The Servicemen’s Readjustment Act, G.I. Bill 1944
This act, often known as the GI Bill, was signed into law by President Franklin D. Roosevelt on June 22, 1944, and gave payments to veterans of World War II for college education, unemployment insurance, and housing.
While World War II was still being waged, the Department of Labor predicted that 15 million men and women who had served in the military would be unemployed after the war. To prevent widespread unemployment from causing postwar depression, the National Resources Planning Board, a White House department, began studying postwar labor needs in 1942 and recommended a series of education and training initiatives in June 1943.
The fundamental components of what became the Serviceman’s Readjustment Act were created by the American Legion and pushed through Congress. In the spring of 1944, the bill was unanimously passed by both chambers of Congress. It was signed into law by President Franklin D. Roosevelt on June 22, 1944, just days after the D-day invasion of Normandy.
It was dubbed “the GI Bill of Rights” by American Legion publicist Jack Cejnar because it provided Federal assistance to help veterans adjust to civilian life in areas such as healthcare, home and business purchases, and, most importantly, education. For veterans who wanted to continue their education in school or college, this act provided tuition, subsistence, books and materials, equipment, and counseling services. Approximately 8 million veterans earned educational benefits during the next seven years.
Approximately 2,300,000 people attended colleges and universities, 3,500,000 people received school training, and 3,400,000 people obtained on-the-job training as a result of the act. Between 1940 and 1950, the number of degrees issued by American colleges and universities more than doubled, and the percentage of Americans with bachelor’s or higher degrees increased from 4.6 percent in 1945 to 25 percent in 1950.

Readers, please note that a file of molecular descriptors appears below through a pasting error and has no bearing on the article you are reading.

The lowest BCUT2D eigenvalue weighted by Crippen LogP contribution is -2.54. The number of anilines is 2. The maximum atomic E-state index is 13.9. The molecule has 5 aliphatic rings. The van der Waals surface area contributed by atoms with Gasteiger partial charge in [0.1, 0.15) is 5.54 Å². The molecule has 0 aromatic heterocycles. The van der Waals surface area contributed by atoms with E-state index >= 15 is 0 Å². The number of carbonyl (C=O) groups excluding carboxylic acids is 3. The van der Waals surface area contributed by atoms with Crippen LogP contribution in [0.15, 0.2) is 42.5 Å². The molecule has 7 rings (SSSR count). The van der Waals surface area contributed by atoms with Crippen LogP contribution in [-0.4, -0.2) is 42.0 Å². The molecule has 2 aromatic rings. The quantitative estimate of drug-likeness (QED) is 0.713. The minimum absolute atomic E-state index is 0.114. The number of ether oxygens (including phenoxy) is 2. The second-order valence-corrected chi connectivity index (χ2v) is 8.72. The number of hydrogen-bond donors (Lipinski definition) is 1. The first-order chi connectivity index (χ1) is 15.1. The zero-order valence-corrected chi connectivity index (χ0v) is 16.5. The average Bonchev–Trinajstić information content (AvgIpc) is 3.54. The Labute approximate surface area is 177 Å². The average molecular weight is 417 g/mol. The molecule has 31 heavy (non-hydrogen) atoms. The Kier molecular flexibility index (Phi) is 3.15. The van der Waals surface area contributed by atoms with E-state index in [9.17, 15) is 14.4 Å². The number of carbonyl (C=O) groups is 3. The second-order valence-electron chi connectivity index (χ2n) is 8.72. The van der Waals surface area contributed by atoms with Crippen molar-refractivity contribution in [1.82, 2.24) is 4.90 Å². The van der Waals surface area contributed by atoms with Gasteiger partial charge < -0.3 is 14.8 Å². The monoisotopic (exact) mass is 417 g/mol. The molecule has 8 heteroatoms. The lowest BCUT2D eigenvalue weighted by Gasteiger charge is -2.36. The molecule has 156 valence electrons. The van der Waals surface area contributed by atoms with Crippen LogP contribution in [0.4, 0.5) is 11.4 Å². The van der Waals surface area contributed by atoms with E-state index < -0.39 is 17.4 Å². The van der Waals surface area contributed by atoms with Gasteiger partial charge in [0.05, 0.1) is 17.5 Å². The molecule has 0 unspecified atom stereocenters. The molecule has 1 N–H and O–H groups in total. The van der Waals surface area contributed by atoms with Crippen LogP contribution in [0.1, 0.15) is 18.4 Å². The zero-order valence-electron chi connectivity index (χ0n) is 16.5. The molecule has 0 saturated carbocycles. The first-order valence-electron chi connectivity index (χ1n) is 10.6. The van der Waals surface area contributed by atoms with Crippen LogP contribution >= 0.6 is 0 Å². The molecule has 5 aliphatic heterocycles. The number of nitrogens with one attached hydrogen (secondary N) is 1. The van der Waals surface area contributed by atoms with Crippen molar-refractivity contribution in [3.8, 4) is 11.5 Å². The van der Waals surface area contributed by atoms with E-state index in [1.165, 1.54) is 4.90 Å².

The education and training section of the GI Bill had given $14.5 billion to veterans by 1956, when it expired, but the Veterans Administration predicted that the increase in Federal income taxes alone would cover the bill’s cost many times over. By 1955, 4.3 million home loans had been approved, totaling $33 billion in face value.
Furthermore, veterans were liable for purchasing 20% of all new homes constructed after the war. The consequences reverberated across the economy; there would be no new downturn, only unprecedented wealth for a decade. Several times, the GI Bill has been extended. During the Korean War, about 2.3 million veterans took part in the program, while more than 8 million participated during the Vietnam War.
The Law Book: From Hammurabi to the International Criminal Court, 250 Milestones in the History of Law (Sterling Milestones) Hardcover – Illustrated, 22 Oct. 2015, English edition by Michael H. Roffer (Autor)